Tavis Smiley Shares One Great Idea in Milwaukee & Another 50 in His New Book
Tavis Smiley is something of a renaissance man. From modest beginnings in Indiana, Smiley worked briefly in politics for Los Angeles mayor Tom Bradley. Before long, he found a calling in broadcast media - first at the local level, then for a time at the cable channel Black Entertainment Television.
For more than a decade, Smiley’s home has been public affairs talk shows on public radio, PRI's The Tavis Smiley Show, and public television, PBS' Tavis Smiley. He’s interviewed people from concert pianists to Pulitzer Prize-winning novelists, to influential political and thought leaders to famous actors.
In addition to his roles in media, Smiley is also an author who recently released his 20th book, 50 For Your Future.
During his week-long One Great Idea tour, Smiley seeks to inspire the nation with solutions to some of this country’s most difficult challenges. From examining early childhood education success in Cleveland, Ohio to artist-in-residence programs in Boston, Massachusetts, Smiley wants to challenge and engage viewers of all backgrounds.
On Tuesday, the tour stopped at Milwaukee Area Technical College, the home of Milwaukee Public Television, to spotlight the importance of two-year degrees.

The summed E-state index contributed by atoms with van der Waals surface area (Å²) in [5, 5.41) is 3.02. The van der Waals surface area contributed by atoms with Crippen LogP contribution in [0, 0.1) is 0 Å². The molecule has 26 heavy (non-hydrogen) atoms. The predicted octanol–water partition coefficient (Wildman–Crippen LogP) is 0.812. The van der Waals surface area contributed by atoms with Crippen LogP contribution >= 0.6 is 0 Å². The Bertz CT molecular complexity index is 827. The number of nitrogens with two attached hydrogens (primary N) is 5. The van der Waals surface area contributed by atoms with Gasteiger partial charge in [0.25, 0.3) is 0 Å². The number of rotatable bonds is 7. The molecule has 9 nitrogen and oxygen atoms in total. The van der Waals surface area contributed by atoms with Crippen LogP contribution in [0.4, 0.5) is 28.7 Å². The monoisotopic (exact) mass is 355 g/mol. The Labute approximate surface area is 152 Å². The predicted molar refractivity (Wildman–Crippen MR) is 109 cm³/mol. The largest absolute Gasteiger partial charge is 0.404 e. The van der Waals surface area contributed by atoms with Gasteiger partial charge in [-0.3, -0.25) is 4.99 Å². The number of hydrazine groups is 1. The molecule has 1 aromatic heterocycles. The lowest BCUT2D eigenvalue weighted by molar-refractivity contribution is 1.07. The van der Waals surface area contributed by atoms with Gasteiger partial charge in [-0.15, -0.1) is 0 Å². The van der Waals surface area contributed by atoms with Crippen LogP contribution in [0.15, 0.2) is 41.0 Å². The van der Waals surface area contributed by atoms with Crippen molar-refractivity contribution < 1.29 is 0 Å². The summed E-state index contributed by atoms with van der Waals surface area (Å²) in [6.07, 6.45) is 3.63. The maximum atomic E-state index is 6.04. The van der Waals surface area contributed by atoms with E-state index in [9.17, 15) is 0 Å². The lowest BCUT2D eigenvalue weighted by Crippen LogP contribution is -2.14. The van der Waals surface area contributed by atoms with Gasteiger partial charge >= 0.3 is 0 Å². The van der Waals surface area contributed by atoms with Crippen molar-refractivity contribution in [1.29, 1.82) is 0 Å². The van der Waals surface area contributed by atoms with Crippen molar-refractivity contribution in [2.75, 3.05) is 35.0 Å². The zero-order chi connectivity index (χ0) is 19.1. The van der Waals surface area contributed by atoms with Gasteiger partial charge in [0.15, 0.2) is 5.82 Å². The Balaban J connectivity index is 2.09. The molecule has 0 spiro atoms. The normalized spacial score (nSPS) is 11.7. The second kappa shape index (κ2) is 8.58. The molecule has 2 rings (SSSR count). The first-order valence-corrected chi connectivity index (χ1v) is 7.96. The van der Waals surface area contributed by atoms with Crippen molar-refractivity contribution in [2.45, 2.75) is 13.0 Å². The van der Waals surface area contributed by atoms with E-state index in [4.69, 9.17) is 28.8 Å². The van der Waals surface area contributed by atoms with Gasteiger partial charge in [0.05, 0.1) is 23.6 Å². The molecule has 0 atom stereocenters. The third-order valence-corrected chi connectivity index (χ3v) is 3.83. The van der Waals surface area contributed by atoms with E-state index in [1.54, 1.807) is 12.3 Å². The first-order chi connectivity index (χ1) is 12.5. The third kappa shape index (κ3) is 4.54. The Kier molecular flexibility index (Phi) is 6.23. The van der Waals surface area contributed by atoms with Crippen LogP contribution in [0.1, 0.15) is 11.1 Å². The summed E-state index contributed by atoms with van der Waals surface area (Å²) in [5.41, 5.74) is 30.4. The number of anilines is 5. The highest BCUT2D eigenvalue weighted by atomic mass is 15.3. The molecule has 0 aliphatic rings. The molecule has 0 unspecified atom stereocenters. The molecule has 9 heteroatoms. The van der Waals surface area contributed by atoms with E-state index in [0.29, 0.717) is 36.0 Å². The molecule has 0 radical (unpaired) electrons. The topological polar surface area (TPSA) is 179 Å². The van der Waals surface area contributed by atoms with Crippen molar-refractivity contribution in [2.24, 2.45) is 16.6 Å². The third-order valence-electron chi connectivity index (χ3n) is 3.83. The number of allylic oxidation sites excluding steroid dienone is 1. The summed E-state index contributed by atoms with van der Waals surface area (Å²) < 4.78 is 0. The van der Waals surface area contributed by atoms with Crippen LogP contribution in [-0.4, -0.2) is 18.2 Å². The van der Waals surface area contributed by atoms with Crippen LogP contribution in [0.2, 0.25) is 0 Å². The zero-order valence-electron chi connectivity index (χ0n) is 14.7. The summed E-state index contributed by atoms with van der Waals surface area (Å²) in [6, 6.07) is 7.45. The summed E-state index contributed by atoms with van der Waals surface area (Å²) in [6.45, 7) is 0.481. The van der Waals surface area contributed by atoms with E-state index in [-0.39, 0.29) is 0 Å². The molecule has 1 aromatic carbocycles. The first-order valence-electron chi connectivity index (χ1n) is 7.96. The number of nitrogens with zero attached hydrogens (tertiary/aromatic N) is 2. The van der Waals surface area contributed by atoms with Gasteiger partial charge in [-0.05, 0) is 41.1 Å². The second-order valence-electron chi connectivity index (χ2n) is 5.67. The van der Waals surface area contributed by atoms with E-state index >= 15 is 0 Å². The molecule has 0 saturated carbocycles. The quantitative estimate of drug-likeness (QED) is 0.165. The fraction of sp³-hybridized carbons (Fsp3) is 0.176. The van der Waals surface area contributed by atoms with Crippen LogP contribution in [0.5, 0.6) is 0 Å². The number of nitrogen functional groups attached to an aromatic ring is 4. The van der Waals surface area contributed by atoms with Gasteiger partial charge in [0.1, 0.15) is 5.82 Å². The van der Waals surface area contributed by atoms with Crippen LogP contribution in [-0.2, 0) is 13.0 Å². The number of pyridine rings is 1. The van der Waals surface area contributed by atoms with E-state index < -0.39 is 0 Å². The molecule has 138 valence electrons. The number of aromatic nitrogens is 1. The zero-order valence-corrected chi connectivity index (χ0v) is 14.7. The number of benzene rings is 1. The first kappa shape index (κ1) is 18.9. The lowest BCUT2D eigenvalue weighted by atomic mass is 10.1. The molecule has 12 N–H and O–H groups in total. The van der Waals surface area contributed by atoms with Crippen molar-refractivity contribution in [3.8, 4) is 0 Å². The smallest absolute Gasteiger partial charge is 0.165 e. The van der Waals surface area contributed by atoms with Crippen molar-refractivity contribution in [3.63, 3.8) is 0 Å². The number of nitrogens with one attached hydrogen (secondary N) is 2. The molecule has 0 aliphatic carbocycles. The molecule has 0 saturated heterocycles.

"I believe that our mediums are at their best when we challenge fellow citizens to reexamine the assumptions they hold and we help them expand their inventory of ideas...to introduce Americans to each other," says Smiley.
Smiley notes that despite being in an age of a multi-cultural, multi-racial and multi-ethnic America, we still are in many ways still a segregated society.
He hopes this tour will impact the public debate. "I'm always interested in looking at good ideas, and sometimes we get politically so wed to ideology that we look right past good ideas. So I'm not so much turned on by the ideology as I am interested in the good ideas."
Among the good ideas Smiley learned over the course of his life was to never write only one memoir - something his friend and "almost surrogate mother" Maya Angelou encouraged. He originally thought his latest book, 50 For Your Future would be the second iteration of his first memoir, but it turned into 50 short stories and lessons Smiley has learned and some he is still taking guidance from.
"I believe that whenever, wherever, however, and from whomever we get great advice and learn life lessons, it is our responsibility, our duty quite frankly to share those lessons," Smiley explains. "I offer this book as advice, as inspirations, as instruction, as information that might help people live better lives, make better choices and become more of their authentic self."
Ultimately, whether it is through radio, television or books, Smiley's career and choices fulfill his constant search for the truth. "I believe that our lives ought to be about seeking the truth and speaking the truth and sharing the truth and standing on that," he says.